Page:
|Firebomber KC97 N1365N of Hawkins and Power at its base in Greybull, Wyoming|
|Boeing began work on a transport aircraft to take
advantage of the new technology introduced on its B-29 Superfortress
The USAAF ordered three XC-97 prototypes, called the model 367 by Boeing, and these used as many parts as possible from the long range heavy bomber but with a new pressurised fuselage.
While Boeing worked on the military version, engineers also looked into a version intended for post-war use as a civil transport, the 377. Little work was done on this type until after VJ Day, by which time the XC-97 had flown, on November 15, 1944.
The C-97 was named Stratofreighter and 50 C-97A transports were built for the USAF, along with 14 aeromedical aircraft. But the programme really escalated when the KC-97 was chosen as a flying tanker. Sixty KC-97Es were followed by 159 KC-97Fs and then 592 KC-97Gs. Many Gs became Ls with jet boosters under the wings and the type operated into the 1970s, also serving with the Spanish Air force. Several aircraft later joined the civil market as freighters.
Meanwhile, for the civil version Pan Am encouraged the fitting of the new Pratt and Whitney Wasp Major engine and the aircraft that emerged in 1946 featured this powerplant and numerous advanced features, such as full airframe de-icing.
But by far the most innovative feature was the large double-bubble cross-section fuselage that allowed room for 100 passengers and a spiral staircase down to a bar and lounge.
Pan Am ordered 20, which it called Stratocruiser, with further orders coming from BOAC, Northwest, American Overseas and United. SAS also ordered four but never took delivery, these aircraft going to BOAC, which eventually operated 17. United and Northwest had their aircraft built to a slightly different standard and they could be distinguished by their square, instead of round, windows. Nearly all the airlines fitted some folding sleeping bunks.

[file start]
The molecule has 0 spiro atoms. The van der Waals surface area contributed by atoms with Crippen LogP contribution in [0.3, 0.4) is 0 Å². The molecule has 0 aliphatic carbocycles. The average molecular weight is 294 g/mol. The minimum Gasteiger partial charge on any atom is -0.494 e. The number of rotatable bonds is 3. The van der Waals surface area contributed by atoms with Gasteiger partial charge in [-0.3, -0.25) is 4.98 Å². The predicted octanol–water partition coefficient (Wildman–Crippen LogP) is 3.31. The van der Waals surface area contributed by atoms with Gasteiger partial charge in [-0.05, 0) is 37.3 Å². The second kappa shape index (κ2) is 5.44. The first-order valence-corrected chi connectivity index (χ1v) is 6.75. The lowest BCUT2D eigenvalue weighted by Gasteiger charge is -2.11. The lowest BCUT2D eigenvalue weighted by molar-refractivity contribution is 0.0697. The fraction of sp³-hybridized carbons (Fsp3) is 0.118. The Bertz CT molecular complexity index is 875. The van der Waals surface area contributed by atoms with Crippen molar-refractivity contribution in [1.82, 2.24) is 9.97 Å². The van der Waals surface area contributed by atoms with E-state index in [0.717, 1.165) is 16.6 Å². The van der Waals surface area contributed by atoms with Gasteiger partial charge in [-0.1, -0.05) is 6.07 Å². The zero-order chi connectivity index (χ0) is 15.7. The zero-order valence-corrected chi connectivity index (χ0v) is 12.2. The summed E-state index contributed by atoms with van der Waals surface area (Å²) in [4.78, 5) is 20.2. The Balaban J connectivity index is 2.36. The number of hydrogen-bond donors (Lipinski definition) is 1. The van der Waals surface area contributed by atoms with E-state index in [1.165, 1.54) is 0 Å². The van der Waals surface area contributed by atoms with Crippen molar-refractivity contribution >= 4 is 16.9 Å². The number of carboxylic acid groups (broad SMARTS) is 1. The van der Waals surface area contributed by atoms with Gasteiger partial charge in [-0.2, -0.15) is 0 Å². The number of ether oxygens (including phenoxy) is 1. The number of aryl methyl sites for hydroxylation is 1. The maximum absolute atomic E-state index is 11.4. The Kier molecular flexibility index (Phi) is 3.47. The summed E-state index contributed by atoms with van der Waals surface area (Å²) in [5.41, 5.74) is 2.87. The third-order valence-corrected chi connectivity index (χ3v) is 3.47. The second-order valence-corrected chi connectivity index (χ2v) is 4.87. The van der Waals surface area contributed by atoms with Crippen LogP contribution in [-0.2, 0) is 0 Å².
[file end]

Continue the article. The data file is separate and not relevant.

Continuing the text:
Total production of the 377 only reached 55, with most operators scared off by the complex engines. The original operators, indeed, did face many technical problems with their fleets but the type soon became popular on long distance routes in the early 1950s. The most important of these was the Transatlantic crossing, where Pan Am and BOAC competed for passengers. Both airlines installed extra fuel tanks to make the trip non-stop.
The 377 enjoyed only a limited reign, being replaced by jets from the mid 1950s. Noteable operators of secondhand machines included RANSA of Venezuela, which used three for all-cargo operations, and Transocean, which kept ten in service until 1963. The Israeli Air Force also operated five Stratocruisers converted as tankers, transports and electronic warfare aircraft.
The basic type enjoyed a new lease of life when Aero Spacelines used it as the airframe for its Guppy outsized load transporters.
The only aircraft still flying of any of the various marks is a C-97 of the Berlin Airlift Historical Association in the USA.